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US, UK Intelligence behind secret malware Regin attacks against EU

US, UK Intelligence behind secret malware Regin attacks against EU

NEW YORK: The U.S. and British intelligence agencies are behind sophisticated cyber attacks Regin on the European Union and a Belgian telecommunications company, according to security industry sources and technical analysis conducted by The Intercept.

Regin was found on infected internal computer systems and email servers at Belgacom, a partly state-owned Belgian phone and internet provider, following reports last year that the company was targeted in a top-secret surveillance operation carried out by British spy agency Government Communications Headquarters, industry sources told The Intercept.

The malware, which steals data from infected systems and disguises itself as legitimate Microsoft software, has also been identified on the same European Union computer systems that were targeted for surveillance by the National Security Agency.

The hacking operations against Belgacom and the European Union were first revealed last year through documents leaked by NSA whistleblower Edward Snowden. The specific malware used in the attacks has never been disclosed, however.

The Regin malware, whose existence was first reported by the security firm Symantec, is among the most sophisticated ever discovered by researchers. Symantec compared Regin to Stuxnet, a state-sponsored malware program developed by the U.S. and Israel to sabotage computers at an Iranian nuclear facility. Sources familiar with internal investigations at Belgacom and the European Union have confirmed to The Intercept that the Regin malware was found on their systems after they were compromised, linking the spy tool to the secret GCHQ and NSA operations.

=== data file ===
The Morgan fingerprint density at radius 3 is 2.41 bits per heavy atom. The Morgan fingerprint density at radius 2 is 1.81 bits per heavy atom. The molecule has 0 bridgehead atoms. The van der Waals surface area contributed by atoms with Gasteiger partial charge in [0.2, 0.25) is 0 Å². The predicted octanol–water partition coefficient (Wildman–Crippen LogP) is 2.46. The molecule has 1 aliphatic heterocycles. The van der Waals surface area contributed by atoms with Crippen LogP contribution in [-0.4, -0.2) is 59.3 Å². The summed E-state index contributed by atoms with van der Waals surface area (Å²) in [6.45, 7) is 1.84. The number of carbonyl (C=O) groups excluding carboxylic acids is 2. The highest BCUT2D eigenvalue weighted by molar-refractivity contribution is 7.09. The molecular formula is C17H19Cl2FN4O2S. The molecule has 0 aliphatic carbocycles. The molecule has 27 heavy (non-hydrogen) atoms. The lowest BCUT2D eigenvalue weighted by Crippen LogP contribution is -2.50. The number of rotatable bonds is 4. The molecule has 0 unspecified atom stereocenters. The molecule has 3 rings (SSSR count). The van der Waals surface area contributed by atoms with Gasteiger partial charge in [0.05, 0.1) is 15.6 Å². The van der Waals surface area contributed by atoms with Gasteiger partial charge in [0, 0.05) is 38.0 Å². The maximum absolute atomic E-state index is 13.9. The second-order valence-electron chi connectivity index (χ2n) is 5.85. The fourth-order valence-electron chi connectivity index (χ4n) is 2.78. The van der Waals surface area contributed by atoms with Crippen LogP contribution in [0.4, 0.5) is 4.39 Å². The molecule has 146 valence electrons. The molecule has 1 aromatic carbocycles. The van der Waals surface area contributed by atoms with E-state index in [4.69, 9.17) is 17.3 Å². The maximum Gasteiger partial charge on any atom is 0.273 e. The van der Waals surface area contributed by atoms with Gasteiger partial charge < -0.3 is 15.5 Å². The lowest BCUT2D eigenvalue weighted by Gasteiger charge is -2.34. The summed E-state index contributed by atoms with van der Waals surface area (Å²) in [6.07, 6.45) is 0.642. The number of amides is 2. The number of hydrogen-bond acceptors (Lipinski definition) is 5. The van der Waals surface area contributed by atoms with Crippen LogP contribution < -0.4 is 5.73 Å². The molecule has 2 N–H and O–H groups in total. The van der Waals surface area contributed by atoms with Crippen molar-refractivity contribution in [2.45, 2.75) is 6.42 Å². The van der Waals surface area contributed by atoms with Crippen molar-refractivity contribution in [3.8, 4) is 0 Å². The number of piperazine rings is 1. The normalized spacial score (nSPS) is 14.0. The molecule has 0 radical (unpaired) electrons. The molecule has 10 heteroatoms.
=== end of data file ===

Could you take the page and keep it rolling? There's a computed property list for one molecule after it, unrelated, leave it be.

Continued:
Ronald Prins, a security expert whose company Fox IT was hired to remove the malware from Belgacom networks, told The Intercept that it was “the most sophisticated malware” he had ever studied.

“Having analyzed this malware and looked at the [previously published] Snowden documents,” Prins said, “I’m convinced Regin is used by British and American intelligence services.”

The implants allowed GCHQ to conduct surveillance of internal Belgacom company communications and gave British spies the ability to gather data from the company’s network and customers, which include the European Commission, the European Parliament, and the European Council. The software implants used in this case were part of the suite of malware now known as Regin.

One of the keys to Regin is its stealth: To avoid detection and frustrate analysis, malware used in such operations frequently adhere to a modular design. This involves the deployment of the malware in stages, making it more difficult to analyze and mitigating certain risks of being caught.